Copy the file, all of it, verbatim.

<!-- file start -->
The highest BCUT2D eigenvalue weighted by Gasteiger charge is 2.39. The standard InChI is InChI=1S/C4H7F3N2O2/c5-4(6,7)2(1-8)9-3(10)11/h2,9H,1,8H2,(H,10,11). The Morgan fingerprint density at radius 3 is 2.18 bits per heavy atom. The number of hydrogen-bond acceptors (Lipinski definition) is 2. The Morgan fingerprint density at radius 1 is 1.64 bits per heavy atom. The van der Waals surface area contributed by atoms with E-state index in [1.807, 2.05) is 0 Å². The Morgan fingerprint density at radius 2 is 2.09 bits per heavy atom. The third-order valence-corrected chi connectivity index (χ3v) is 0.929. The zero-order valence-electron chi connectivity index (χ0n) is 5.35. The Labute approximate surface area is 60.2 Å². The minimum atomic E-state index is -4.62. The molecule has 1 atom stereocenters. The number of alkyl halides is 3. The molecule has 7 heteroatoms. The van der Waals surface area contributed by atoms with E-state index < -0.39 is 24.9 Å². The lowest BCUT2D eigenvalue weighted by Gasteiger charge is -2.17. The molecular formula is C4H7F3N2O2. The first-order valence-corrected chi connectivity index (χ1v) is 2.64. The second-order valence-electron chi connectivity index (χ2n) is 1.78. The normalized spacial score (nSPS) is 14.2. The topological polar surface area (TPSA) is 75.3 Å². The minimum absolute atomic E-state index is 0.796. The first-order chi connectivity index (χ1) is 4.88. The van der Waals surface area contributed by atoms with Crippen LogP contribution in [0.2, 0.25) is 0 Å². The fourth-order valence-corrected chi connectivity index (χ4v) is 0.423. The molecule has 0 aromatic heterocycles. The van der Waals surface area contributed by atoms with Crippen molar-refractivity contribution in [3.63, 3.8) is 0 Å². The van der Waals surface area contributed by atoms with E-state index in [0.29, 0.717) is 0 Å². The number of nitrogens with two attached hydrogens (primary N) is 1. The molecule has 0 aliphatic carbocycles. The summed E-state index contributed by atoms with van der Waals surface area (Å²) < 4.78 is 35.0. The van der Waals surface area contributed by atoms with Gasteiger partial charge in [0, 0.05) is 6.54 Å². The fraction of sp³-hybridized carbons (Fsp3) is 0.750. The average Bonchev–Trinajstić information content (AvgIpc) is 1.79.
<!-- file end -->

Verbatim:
The highest BCUT2D eigenvalue weighted by Gasteiger charge is 2.39. The standard InChI is InChI=1S/C4H7F3N2O2/c5-4(6,7)2(1-8)9-3(10)11/h2,9H,1,8H2,(H,10,11). The Morgan fingerprint density at radius 3 is 2.18 bits per heavy atom. The number of hydrogen-bond acceptors (Lipinski definition) is 2. The Morgan fingerprint density at radius 1 is 1.64 bits per heavy atom. The van der Waals surface area contributed by atoms with E-state index in [1.807, 2.05) is 0 Å². The Morgan fingerprint density at radius 2 is 2.09 bits per heavy atom. The third-order valence-corrected chi connectivity index (χ3v) is 0.929. The zero-order valence-electron chi connectivity index (χ0n) is 5.35. The Labute approximate surface area is 60.2 Å². The minimum atomic E-state index is -4.62. The molecule has 1 atom stereocenters. The number of alkyl halides is 3. The molecule has 7 heteroatoms. The van der Waals surface area contributed by atoms with E-state index < -0.39 is 24.9 Å². The lowest BCUT2D eigenvalue weighted by Gasteiger charge is -2.17. The molecular formula is C4H7F3N2O2. The first-order valence-corrected chi connectivity index (χ1v) is 2.64. The second-order valence-electron chi connectivity index (χ2n) is 1.78. The normalized spacial score (nSPS) is 14.2. The topological polar surface area (TPSA) is 75.3 Å². The minimum absolute atomic E-state index is 0.796. The first-order chi connectivity index (χ1) is 4.88. The van der Waals surface area contributed by atoms with Crippen LogP contribution in [0.2, 0.25) is 0 Å². The fourth-order valence-corrected chi connectivity index (χ4v) is 0.423. The molecule has 0 aromatic heterocycles. The van der Waals surface area contributed by atoms with Crippen molar-refractivity contribution in [3.63, 3.8) is 0 Å². The van der Waals surface area contributed by atoms with E-state index in [0.29, 0.717) is 0 Å². The number of nitrogens with two attached hydrogens (primary N) is 1. The molecule has 0 aliphatic carbocycles. The summed E-state index contributed by atoms with van der Waals surface area (Å²) < 4.78 is 35.0. The van der Waals surface area contributed by atoms with Gasteiger partial charge in [0, 0.05) is 6.54 Å². The fraction of sp³-hybridized carbons (Fsp3) is 0.750. The average Bonchev–Trinajstić information content (AvgIpc) is 1.79.